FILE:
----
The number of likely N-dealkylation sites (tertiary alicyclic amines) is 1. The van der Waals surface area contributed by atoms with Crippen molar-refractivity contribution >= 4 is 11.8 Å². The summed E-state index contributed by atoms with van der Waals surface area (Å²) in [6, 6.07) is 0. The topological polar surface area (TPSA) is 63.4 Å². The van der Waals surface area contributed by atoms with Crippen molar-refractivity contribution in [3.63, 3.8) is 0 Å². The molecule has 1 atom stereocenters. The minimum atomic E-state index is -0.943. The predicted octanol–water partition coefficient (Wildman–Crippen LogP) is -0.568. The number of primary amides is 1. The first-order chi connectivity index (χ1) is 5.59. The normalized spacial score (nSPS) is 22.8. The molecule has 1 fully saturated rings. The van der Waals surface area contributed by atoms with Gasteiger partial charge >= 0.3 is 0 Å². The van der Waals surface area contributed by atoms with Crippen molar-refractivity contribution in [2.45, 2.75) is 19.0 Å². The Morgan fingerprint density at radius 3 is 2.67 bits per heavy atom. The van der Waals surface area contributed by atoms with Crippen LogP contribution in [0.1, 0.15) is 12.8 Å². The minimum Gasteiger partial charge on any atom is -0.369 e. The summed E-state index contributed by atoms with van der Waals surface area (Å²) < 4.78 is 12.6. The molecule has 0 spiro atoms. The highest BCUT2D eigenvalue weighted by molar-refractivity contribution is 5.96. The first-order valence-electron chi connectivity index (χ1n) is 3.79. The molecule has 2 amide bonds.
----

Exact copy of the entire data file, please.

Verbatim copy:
The number of likely N-dealkylation sites (tertiary alicyclic amines) is 1. The van der Waals surface area contributed by atoms with Crippen molar-refractivity contribution >= 4 is 11.8 Å². The summed E-state index contributed by atoms with van der Waals surface area (Å²) in [6, 6.07) is 0. The topological polar surface area (TPSA) is 63.4 Å². The van der Waals surface area contributed by atoms with Crippen molar-refractivity contribution in [3.63, 3.8) is 0 Å². The molecule has 1 atom stereocenters. The minimum atomic E-state index is -0.943. The predicted octanol–water partition coefficient (Wildman–Crippen LogP) is -0.568. The number of primary amides is 1. The first-order chi connectivity index (χ1) is 5.59. The normalized spacial score (nSPS) is 22.8. The molecule has 1 fully saturated rings. The van der Waals surface area contributed by atoms with Gasteiger partial charge >= 0.3 is 0 Å². The van der Waals surface area contributed by atoms with Crippen molar-refractivity contribution in [2.45, 2.75) is 19.0 Å². The Morgan fingerprint density at radius 3 is 2.67 bits per heavy atom. The van der Waals surface area contributed by atoms with Crippen LogP contribution in [0.1, 0.15) is 12.8 Å². The minimum Gasteiger partial charge on any atom is -0.369 e. The summed E-state index contributed by atoms with van der Waals surface area (Å²) < 4.78 is 12.6. The molecule has 0 spiro atoms. The highest BCUT2D eigenvalue weighted by molar-refractivity contribution is 5.96. The first-order valence-electron chi connectivity index (χ1n) is 3.79. The molecule has 2 amide bonds.